How did you first get interested in Alfred Morang?

I came to Santa Fe in the 1990’s, and met Jim Parsons in Taos not long after. He had a little booth with a rack of prints and drawings and things, and he had a pile of books called The Art Fever. We hit it off and just talked and talked, and I bought a copy of his book. I took it home and read it, and realized who I was talking to.

There was a time when Jim Parsons was the most powerful person in the Western art business. Back in the day, he had a little art gallery in his Denver apartment. He convinced Philip Anschutz to start a Western art collection, which is now the largest and most prestigious collection of Western art in private hands in the world.

Jim was a giant Morang fan, and he showed me his work. I became instantly fascinated with Morang’s story. I had seen his paintings in El Farol but didn’t know anything about him until Jim told me.

Tell me about Morang’s childhood.

He was born in a little town called Ellsworth, Maine. There’s still a Morang Chevrolet in Ellsworth that his father owned with another partner. He and his mother had a very close relationship.

Even as a child, Morang was something of a polymath.

 Yes, he learned from Carrol S. Tyson and other American Impressionists. He was also the youngest-ever solo violinist to play at Jordan Hall in Boston. I mean, he was a very accomplished musician. His wife Dorothy was a member of the music conservancy in Boston. That’s where he met her.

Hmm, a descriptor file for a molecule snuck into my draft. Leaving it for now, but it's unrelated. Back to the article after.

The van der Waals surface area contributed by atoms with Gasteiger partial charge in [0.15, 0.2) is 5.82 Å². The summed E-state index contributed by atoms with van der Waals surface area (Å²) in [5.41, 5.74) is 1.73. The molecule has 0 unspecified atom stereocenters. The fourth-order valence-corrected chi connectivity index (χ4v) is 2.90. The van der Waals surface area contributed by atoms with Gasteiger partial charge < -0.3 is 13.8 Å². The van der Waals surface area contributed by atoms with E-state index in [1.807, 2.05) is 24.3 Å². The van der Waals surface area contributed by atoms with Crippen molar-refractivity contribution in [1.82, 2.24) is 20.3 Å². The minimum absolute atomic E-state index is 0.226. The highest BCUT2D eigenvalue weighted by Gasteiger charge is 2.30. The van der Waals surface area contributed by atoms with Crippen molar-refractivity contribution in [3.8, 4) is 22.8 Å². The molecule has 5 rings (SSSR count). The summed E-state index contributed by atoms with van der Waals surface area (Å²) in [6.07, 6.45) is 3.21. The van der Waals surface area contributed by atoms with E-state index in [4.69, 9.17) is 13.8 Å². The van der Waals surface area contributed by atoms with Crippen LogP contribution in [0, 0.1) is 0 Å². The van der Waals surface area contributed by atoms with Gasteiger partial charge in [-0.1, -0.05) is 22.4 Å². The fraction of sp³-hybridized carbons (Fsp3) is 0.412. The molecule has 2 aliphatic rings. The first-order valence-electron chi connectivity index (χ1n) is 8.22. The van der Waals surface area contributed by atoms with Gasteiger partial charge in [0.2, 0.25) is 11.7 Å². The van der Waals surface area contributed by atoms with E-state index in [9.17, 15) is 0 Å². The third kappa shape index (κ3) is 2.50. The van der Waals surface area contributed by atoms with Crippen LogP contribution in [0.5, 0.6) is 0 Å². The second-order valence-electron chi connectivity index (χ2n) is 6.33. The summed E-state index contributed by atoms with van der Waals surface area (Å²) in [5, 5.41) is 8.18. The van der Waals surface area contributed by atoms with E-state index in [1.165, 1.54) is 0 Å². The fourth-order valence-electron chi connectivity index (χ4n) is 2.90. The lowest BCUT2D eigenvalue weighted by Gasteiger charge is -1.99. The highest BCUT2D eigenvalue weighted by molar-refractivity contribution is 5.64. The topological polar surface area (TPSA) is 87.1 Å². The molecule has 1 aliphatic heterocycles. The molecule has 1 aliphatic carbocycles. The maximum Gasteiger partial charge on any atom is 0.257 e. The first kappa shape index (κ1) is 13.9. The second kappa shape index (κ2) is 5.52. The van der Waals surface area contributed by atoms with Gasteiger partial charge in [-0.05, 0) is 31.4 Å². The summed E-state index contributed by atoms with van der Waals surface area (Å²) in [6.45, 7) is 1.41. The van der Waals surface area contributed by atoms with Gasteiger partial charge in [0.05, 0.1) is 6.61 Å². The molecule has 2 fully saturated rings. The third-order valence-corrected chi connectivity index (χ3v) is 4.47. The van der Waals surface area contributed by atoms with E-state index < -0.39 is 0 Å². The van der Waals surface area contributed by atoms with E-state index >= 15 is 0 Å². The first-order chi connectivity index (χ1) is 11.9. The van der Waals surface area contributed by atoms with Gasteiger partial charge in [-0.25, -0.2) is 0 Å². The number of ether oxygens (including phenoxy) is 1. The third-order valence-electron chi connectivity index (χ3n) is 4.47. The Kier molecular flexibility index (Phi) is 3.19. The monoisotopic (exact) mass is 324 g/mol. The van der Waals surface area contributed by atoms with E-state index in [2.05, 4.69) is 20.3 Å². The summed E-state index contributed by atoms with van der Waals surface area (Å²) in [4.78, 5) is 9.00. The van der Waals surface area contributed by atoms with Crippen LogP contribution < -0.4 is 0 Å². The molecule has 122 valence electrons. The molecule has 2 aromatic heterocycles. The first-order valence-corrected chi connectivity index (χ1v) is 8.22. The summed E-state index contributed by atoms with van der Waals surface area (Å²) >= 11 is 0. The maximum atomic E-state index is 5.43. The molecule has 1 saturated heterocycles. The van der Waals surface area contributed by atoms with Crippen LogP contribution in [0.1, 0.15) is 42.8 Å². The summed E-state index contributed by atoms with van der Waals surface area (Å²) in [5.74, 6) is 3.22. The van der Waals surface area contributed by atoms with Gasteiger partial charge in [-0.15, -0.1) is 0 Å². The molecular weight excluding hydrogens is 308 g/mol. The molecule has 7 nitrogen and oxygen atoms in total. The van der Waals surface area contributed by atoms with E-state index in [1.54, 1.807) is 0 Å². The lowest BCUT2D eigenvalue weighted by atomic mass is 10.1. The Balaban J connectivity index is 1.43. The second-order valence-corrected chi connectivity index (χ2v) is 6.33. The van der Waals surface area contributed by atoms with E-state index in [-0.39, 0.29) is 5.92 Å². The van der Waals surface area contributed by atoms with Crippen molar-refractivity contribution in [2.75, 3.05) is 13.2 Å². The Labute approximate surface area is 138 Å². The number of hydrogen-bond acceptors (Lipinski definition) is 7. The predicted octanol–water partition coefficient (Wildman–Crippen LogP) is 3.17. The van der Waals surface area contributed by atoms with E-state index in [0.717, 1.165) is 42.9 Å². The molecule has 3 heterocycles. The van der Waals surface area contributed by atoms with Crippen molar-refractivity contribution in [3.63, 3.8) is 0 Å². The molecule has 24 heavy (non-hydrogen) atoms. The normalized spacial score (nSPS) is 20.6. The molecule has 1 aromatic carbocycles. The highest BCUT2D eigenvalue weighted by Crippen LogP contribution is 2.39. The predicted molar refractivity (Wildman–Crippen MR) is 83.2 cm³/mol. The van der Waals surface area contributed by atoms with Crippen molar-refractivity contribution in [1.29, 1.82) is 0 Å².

Alfred Morang- The Artist's Studio Portland Maine- Pen and Ink- Matthews Gallery Blog

Alfred Morang, Artist’s Studio-Portland, 1932, Pen and Ink

 

He and Dorothy lived in Portland, Maine before his tuberculosis forced them to move to Santa Fe in 1938. Morang had a successful a writing and painting career back East. What are your thoughts on his early work?

I’ve seen some of his work from back then. Like a lot of artists, when Morang came to New Mexico and saw the color and the light and everything, it inspired him. I think that’s the biggest thing.

It’s almost akin to my life. I thought I enjoyed art, but until I moved to Santa Fe, until I drove by 100 galleries every night on my way home and everybody that I associated with and talked to was in the business in some way, shape or form, something about that was really inspiring.

Artifacts of Santa Fe Artist Alfred Morang to Appear in December Exhibition- Matthews Gallery BlogSanta Fe New Mexican columnist Lorraine Carr covered Morang’s memorial service in February, 1958

 

How did you start hunting for the box of Morang’s possessions?

I was writing a story about Morang, and I went to the library to find out what the newspaper said when he died in 1958. I was reading all of the articles and eulogies and things, and I thought, ‘This is an amazing man.”

After I went to the library that day, I realized I needed more research, so I went to the New Mexico Museum of Art and searched their archives for anything I could find in Alfred Morang’s folder. That’s when I found Dorothy Morang’s folder, and saw her letter. It said that she had sent this box of Morang’s possessions away to Carrie Morang Robinson in Atlanta, Georgia. All I had was the name Carrie Morang Robinson and this address in Atlanta. I did my research and found out that she was deceased. I couldn’t find any relatives, and her former house had a different owner.

 That must have seemed like a dead-end.